- Debris Flows: Learn about debris flows at RivCoReady.org/StormReady. These dangers are different than the water and mud of typical storms.
- Flood Insurance: Most homeowners insurance does not cover floods or flows from natural disasters. Make sure your home is protected. Refer to the National Flood Insurance Program website at FEMA.gov/national-flood-insurance-program. Act now. Most flood insurance policies take up to 30 days to go into effect.
Have a Plan: Have an emergency plan and a disaster kit ready to go. For more information, visit RivCoReady.org.
AS A STORM APPROACHES:
- Follow all evacuation orders by public safety officials. Sign up for evacuation alerts at
RivCoReady.org/AlertRivCo. During evacuation orders, the County of Riverside Emergency Operations Center will be activated and a hotline will be available for the public to call with questions regarding flooding and debris flows at (951) 358-5134.
- Leave before any flows begin, during Evacuation Warnings (Voluntary). This is the only safe time to leave. If debris flows, mud or water are already flowing, get higher than the flow, such as going to the highest floor in your home.
- Heed all evacuations. Evacuation Warnings (Voluntary) will be issued for at-risk areas 24-48 hours before an expected storm. As stated above, the safest time to leave is during an evacuation warning (voluntary) before any flows begin. Mandatory evacuation orders will be issued 6-12 hours before the storm.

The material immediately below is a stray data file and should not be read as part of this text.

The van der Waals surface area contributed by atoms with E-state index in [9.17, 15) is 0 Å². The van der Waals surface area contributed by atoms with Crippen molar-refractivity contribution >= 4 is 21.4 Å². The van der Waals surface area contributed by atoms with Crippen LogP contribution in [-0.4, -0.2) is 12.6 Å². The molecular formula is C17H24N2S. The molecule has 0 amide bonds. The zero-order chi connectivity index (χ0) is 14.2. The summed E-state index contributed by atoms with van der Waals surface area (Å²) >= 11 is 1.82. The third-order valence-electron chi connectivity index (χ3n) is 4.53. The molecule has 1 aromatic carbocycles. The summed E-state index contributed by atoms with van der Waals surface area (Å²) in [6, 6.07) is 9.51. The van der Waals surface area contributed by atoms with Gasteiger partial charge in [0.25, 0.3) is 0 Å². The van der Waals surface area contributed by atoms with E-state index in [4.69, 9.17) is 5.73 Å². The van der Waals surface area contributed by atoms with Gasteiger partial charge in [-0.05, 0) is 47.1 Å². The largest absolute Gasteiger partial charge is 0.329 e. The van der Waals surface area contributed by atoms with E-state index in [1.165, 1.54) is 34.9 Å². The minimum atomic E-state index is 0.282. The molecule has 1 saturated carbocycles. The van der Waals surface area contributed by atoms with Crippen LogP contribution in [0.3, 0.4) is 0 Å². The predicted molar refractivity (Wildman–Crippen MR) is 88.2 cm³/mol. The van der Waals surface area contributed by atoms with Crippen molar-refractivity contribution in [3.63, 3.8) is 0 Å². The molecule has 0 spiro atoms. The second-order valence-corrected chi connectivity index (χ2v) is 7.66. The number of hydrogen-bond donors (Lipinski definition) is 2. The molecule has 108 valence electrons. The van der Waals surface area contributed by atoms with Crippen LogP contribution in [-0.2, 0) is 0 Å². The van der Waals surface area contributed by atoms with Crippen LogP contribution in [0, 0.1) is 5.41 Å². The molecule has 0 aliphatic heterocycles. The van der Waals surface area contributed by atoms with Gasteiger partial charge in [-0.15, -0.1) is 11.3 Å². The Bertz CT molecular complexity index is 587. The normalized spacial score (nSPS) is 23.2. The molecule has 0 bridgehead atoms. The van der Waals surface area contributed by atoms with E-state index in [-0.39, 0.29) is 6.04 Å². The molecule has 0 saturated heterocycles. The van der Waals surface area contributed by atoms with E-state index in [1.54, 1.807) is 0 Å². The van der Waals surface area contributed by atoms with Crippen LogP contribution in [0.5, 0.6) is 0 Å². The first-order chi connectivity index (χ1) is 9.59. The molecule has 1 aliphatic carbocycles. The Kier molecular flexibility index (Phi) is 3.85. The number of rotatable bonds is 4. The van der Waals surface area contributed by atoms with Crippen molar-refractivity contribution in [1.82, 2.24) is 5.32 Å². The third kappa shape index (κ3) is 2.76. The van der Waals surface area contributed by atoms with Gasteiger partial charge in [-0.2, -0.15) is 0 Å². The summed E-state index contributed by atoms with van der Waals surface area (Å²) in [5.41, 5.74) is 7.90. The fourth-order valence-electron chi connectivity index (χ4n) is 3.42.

- Monitor official weather reports and heed weather alerts. Understand that the weather where you are can be different than back in the mountains where the flows start. Get the latest forecast from the National Weather Service.
- Never drive or walk into flood waters, mud or debris, and never go around barricades. It is impossible to know how deep the water or mud is just by looking at it and the depth can change quickly.
- Use Sandbags. Protect your home with sandbags and other methods to divert water from entering and reduce erosion on your property. They do not protect from debris flow. The City is offering 50 free sandbags for all residents. Find out more.
Videos from Valentine's Day Storm 2018
Below are two videos showing the risks associated with debris flows and flooding, generally. Please be sure to be prepared and be safe Lake Elsinore.
#HolyFloodWatch Drone Footage after Valentine's Day of Leach Canyon
Segment Showing Flooding Across Riverside County:
Other Available Resources from 2018 Holy Flood Watch Efforts
Other Important Information:
VOLUNTARY EVACUATIONS can turn into MANDATORY EVACUATIONS in a matter of minutes. Once mandatory evacuations are ordered, you may not be able to go back to your home until it is cleared by officials.
We will keep you updated here and at @RivCoReady. Monitor official social media pages for weather reports and updates from officials.